Google Reader, the popular RSS service, shuts down after today. If you’re a user and want to migrate your feeds be sure to click on the settings menu (top right) and choose “Reader settings.” The “Import/Export” option will allow you to create a zip file of your RSS feeds that can be imported into a new reader of your choice.
The fact that so many companies, big and small, are chomping at the bit, trying as they may to replace Google Reader tells you something about the market for RSS readers. It definitely exists; users are passionate about being able to quickly scan headlines from their favorite sites. If information is King, then it’s not much of a stretch to consider the RSS reader Queen.
Why Google is dropping Reader, though, still escapes me.
Surely, monetization models are plentiful. After all, where you have lots of eyeballs, you have lots of potential for ad revenue. Plus, imagine all the data mining possibilities – who’s reading what, when, where. What are the top read stories, most shared, etc. Combined with Google’s mind-boggling depth of search data, their ad targeting analytics captured by systems like AdWords, and increasingly essential mobile information captured about users on Android, you’d have to think Reader was icing on the data-mining cake.
After today, though, Google Reader is a goner. As much as I’d like to believe it was a joke, it appears the company will go through as planned, despite massive online protest, and shutdown the handy service.
I (used to) check Reader every morning. There’s no better way to get a rapid pulse of what’s happening across various industries – food, wine, tech, finance, the arts – by scanning RSS feeds. Here graphics and fancy presentation are of far lesser importance. Though I very much enjoy couch sessions with Flipboard, in the morning I need the G2 asap, and without rigmarole.
Fortunately, other companies see opportunity and there are plenty Reader alternatives. Of course, there always has been many RSS readers and news aggregators, but since Google announced their plans to shutter Reader, we’ve seen an amplification of existing services in addition to announcements of several new ones.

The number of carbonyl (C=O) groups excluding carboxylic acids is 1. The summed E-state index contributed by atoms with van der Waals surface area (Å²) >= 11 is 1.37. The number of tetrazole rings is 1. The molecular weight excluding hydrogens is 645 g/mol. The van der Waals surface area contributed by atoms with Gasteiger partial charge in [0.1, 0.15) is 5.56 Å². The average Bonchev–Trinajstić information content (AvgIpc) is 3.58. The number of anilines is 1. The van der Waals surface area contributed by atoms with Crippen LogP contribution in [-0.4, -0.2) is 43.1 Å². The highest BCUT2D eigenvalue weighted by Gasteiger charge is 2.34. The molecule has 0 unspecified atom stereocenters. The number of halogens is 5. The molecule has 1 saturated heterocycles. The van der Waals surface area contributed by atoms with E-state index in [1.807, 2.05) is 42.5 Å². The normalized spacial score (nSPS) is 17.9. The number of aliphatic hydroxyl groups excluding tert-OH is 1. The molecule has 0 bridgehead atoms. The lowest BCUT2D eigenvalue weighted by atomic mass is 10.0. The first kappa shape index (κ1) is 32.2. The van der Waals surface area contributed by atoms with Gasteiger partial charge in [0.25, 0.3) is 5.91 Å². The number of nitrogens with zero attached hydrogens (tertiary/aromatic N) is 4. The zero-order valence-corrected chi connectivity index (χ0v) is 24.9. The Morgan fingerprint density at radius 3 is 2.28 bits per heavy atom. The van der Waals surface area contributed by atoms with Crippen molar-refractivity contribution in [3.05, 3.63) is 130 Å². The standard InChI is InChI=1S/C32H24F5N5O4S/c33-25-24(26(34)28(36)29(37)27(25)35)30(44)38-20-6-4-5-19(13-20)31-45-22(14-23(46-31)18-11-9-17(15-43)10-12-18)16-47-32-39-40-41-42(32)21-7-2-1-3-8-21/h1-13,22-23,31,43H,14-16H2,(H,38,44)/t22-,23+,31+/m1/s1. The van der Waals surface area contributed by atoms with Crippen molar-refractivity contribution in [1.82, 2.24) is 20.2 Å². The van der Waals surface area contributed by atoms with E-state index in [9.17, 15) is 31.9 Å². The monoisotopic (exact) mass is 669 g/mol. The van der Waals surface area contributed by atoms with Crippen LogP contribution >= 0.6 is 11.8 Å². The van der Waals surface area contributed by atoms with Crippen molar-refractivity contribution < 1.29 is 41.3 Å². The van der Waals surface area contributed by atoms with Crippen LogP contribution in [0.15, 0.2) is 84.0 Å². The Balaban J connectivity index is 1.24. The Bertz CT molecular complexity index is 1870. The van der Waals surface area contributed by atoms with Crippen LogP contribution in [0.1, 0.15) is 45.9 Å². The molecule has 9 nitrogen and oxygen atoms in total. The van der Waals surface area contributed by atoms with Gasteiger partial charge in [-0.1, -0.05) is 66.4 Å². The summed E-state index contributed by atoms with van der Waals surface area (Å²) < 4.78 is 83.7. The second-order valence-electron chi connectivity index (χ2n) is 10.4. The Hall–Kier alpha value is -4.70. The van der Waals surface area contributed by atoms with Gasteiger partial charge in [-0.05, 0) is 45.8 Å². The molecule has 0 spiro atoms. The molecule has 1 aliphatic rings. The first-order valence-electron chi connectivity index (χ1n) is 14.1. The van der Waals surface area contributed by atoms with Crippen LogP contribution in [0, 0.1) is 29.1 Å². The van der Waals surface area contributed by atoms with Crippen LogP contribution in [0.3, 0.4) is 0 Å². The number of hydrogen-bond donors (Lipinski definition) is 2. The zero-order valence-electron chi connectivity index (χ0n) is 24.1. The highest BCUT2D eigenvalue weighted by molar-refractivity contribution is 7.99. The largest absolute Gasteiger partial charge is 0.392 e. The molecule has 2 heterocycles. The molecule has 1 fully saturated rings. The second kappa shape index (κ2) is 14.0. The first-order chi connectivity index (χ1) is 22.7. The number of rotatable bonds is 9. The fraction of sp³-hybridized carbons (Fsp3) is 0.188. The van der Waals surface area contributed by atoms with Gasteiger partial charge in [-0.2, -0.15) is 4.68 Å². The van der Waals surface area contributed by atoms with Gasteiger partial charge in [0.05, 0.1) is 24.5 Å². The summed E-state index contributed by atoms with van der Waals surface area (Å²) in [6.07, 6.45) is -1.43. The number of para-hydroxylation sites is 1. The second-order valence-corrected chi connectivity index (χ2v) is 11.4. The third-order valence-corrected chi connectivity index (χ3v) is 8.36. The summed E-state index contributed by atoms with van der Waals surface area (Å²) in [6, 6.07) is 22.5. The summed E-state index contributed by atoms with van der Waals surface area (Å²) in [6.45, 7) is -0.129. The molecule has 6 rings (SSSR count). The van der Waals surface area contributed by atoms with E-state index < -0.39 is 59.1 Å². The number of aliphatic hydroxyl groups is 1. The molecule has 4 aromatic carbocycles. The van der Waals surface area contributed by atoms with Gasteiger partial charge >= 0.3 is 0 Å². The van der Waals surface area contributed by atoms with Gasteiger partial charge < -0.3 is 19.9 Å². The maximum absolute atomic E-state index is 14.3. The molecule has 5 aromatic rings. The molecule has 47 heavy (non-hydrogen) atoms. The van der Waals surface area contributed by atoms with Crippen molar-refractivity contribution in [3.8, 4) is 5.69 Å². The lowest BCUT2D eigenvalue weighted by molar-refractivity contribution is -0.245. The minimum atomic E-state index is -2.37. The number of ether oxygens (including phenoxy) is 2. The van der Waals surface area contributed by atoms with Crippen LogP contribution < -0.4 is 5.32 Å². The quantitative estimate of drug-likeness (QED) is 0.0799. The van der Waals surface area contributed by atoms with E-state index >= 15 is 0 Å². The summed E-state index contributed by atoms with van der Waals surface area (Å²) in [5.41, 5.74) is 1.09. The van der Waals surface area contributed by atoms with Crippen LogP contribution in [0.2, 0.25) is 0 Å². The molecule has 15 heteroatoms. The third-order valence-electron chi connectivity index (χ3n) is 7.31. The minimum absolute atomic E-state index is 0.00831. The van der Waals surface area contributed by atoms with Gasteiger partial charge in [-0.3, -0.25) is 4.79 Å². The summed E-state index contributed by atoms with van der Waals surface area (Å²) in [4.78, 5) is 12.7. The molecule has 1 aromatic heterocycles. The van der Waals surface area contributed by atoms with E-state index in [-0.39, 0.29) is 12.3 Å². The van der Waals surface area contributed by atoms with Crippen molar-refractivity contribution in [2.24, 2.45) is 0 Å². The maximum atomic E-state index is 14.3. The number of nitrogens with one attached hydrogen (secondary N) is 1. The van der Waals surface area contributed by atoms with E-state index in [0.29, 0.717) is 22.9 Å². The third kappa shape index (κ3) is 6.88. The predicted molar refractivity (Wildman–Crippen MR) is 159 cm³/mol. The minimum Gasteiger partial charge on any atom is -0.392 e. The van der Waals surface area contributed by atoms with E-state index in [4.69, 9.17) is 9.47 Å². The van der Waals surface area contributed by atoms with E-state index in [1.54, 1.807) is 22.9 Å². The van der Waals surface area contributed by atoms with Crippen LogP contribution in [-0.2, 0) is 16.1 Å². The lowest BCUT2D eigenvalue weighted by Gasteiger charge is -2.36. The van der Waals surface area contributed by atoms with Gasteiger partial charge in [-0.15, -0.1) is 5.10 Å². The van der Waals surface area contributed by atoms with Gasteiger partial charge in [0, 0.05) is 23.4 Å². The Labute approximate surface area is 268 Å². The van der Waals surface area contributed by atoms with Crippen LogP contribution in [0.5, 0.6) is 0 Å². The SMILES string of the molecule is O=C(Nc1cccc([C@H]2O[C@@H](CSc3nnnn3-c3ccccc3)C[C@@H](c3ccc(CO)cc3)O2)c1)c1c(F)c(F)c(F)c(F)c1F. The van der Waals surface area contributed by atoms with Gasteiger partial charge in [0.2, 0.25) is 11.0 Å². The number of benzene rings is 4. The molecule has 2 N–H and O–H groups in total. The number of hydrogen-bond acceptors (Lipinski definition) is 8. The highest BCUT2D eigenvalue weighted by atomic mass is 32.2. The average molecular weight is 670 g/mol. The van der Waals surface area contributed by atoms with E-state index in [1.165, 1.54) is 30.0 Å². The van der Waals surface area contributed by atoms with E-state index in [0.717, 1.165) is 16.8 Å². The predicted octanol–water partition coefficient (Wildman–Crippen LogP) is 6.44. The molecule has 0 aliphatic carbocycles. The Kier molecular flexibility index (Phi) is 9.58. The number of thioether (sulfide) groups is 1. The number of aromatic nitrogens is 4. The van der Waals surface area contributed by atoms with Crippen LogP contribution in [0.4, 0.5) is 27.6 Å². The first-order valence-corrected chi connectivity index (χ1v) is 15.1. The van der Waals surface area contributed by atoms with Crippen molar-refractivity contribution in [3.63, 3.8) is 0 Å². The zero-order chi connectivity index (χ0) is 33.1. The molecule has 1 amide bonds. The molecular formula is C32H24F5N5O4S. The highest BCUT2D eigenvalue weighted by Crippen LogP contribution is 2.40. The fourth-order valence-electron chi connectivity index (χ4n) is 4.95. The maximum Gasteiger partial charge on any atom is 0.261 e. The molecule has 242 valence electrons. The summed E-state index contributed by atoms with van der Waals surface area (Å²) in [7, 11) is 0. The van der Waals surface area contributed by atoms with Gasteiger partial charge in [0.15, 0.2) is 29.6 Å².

I’m not a huge RSS guy when it comes to volume. 90 subscriptions probably doesn’t categorize me as hardcore. I know many who have hundreds, and some with thousands of feeds.
After spending some time testing various readers (Old Reader AOL, Digg, Yoleo, NewsBlur), I gravitated towards Feedly. I like that it just works. And there’s plenty of flexibility too. You can sort feeds in various ways, and I like that the interface has a minimal mode with just the headline and datestamps – that’s very Google Reader-like and efficient.
Feedly also has iOS and Android apps. If you provide permission the app will also automatically import all your Reader feeds. No fuss, no hassle. Sweet.
Wouldn’t it be ironic if Feedly took RSS to the next level and in the process amassed a Waze-like social user base. That could make for a tempting acquisition for a company like Facebook, Apple, or … Google.
For Canadian readers: Happy Canada Day! I’m in Vancouver on a quick getaway from Silicon Valley. My goal is to walk this city to no end, stop by as many cafes and wine bars as possible, and sample as many Sushi spots that I can find.